Today’s guest blogger is Matthew Haley, Specialist in Fine Books and Manuscripts at the auction house Bonhams.
Space collectors get particularly excited about “flown objects,” which are artifacts that were carried on board spacecraft. The most commonly flown objects are flags, patches, and medallions.
There’s a hierarchy of flown items, too. Items carried into Earth orbit are less desirable than items flown to the moon; items that have orbited the moon are, in turn, less valuable than those that have been down to the lunar surface. The best flown objects are those that have been outside the lunar module and exposed to the lunar environment. These are usually worth many times their Earth-orbit counterparts.
This unassuming-looking tag is a rather unique flown item. It flew into space on January 31, 1961, around the neck of the “astrochimp” Ham. Ham was selected from 40 chimpanzees to be the test-pilot of the Mercury-Redstone 2 mission.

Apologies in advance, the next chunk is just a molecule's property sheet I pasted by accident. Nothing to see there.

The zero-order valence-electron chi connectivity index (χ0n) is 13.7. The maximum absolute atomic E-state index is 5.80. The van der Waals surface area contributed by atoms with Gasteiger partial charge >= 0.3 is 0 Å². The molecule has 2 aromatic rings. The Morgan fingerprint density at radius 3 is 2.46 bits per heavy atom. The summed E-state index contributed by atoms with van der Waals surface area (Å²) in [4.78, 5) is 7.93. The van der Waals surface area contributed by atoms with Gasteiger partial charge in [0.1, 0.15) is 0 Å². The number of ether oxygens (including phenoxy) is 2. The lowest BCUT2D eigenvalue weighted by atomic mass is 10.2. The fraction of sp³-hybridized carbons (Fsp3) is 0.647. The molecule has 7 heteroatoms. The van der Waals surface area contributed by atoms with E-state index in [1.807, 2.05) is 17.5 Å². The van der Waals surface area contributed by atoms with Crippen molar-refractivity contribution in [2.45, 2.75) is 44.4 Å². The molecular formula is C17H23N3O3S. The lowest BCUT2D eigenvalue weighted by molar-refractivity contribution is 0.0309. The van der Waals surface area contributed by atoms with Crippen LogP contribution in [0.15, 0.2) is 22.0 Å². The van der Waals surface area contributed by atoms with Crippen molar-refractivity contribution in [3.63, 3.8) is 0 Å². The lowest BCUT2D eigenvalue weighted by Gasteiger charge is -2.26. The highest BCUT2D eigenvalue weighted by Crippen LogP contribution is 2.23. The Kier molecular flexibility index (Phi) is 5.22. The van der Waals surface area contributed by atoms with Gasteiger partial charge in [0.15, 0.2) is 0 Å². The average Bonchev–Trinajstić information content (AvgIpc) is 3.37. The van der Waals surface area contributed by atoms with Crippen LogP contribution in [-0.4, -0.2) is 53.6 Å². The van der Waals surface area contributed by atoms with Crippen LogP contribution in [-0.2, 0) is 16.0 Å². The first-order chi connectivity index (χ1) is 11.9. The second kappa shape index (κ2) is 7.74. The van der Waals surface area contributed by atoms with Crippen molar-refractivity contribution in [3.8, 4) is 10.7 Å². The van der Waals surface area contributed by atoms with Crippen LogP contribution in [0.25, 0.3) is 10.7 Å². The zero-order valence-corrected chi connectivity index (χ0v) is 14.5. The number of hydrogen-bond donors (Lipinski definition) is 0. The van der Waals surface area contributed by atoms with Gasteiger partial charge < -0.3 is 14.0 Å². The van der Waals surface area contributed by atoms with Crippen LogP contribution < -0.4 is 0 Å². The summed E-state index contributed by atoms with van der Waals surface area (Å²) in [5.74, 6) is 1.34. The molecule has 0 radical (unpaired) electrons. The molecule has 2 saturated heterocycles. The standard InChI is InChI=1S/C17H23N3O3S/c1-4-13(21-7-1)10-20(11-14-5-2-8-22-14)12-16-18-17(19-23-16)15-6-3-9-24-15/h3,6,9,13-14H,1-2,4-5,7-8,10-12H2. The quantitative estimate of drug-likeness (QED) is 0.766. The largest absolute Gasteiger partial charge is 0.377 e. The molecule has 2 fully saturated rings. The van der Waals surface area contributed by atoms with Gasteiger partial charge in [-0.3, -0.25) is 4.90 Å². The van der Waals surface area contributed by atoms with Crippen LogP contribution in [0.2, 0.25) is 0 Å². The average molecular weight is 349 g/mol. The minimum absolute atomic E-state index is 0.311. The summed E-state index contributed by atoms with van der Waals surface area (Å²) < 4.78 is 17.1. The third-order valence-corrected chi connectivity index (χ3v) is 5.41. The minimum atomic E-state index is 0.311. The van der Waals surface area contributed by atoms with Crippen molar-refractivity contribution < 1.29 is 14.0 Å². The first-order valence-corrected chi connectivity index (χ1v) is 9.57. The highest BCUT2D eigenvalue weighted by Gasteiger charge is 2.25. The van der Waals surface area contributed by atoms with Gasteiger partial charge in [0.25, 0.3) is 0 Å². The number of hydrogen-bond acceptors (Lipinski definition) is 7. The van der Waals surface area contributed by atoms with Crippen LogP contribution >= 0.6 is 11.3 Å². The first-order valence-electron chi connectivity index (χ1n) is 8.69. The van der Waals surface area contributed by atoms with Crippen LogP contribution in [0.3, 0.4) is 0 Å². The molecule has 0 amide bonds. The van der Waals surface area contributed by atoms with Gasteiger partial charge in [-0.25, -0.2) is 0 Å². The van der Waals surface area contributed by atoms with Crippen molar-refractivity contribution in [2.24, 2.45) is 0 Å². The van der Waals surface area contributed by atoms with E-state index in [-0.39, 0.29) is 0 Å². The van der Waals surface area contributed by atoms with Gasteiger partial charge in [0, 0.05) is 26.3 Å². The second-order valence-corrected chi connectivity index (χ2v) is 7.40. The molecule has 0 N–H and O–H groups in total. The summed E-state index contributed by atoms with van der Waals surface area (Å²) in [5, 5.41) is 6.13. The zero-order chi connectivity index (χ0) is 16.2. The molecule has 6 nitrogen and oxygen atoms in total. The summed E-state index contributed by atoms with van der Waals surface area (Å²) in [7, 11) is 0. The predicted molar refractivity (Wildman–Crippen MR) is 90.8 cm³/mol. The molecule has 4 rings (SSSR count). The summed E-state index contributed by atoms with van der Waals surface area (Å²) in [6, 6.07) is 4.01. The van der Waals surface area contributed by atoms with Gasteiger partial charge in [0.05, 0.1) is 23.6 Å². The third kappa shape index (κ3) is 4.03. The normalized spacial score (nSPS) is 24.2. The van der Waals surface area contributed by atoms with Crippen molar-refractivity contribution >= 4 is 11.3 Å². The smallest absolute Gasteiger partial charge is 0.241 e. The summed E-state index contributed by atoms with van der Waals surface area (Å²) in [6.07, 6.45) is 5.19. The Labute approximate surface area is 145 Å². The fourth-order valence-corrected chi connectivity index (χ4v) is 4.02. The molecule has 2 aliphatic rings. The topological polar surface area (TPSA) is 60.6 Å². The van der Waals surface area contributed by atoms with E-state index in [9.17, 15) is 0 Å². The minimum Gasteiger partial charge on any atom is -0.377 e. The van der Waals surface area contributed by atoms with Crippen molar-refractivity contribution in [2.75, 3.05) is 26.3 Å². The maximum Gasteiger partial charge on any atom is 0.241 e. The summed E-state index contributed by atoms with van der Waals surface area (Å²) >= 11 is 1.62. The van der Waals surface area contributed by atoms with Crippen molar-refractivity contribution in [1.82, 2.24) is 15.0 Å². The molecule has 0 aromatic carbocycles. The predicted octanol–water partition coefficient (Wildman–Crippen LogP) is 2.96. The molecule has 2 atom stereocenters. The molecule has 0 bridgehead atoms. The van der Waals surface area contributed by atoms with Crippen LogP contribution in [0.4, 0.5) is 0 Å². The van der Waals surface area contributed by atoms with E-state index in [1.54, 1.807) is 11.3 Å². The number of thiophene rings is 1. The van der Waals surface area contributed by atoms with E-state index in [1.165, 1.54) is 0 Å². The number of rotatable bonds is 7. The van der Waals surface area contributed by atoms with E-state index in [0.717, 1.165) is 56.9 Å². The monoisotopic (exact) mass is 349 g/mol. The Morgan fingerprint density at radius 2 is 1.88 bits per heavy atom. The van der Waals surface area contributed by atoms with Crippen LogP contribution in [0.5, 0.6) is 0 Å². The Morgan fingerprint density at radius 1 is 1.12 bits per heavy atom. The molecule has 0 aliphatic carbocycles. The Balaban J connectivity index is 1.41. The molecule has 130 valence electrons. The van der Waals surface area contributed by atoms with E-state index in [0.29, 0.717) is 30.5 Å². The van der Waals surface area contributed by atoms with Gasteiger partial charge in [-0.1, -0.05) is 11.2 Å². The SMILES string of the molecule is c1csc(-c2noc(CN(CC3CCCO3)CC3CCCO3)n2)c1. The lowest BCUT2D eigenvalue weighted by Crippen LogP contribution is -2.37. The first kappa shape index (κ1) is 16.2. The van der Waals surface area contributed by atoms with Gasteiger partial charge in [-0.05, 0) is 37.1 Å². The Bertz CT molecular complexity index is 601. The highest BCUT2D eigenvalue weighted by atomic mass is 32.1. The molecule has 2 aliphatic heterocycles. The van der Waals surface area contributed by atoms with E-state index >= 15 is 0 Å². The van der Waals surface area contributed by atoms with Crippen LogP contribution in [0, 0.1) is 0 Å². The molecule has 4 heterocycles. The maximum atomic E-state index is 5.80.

Ham flew 157 miles into space and reached a speed of 5,857 mph. The first chimpanzee launched into space during the American space program, he made it safely back to Earth and could be credited with paving the way for Alan Shepard’s historic journey as the first American in space on May 5 of the same year.
Ham’s neck tag will be included in Bonhams’ Space History Sale, which takes place on the 50th anniversary of Shepard’s 1961 flight—May 5, 2011.
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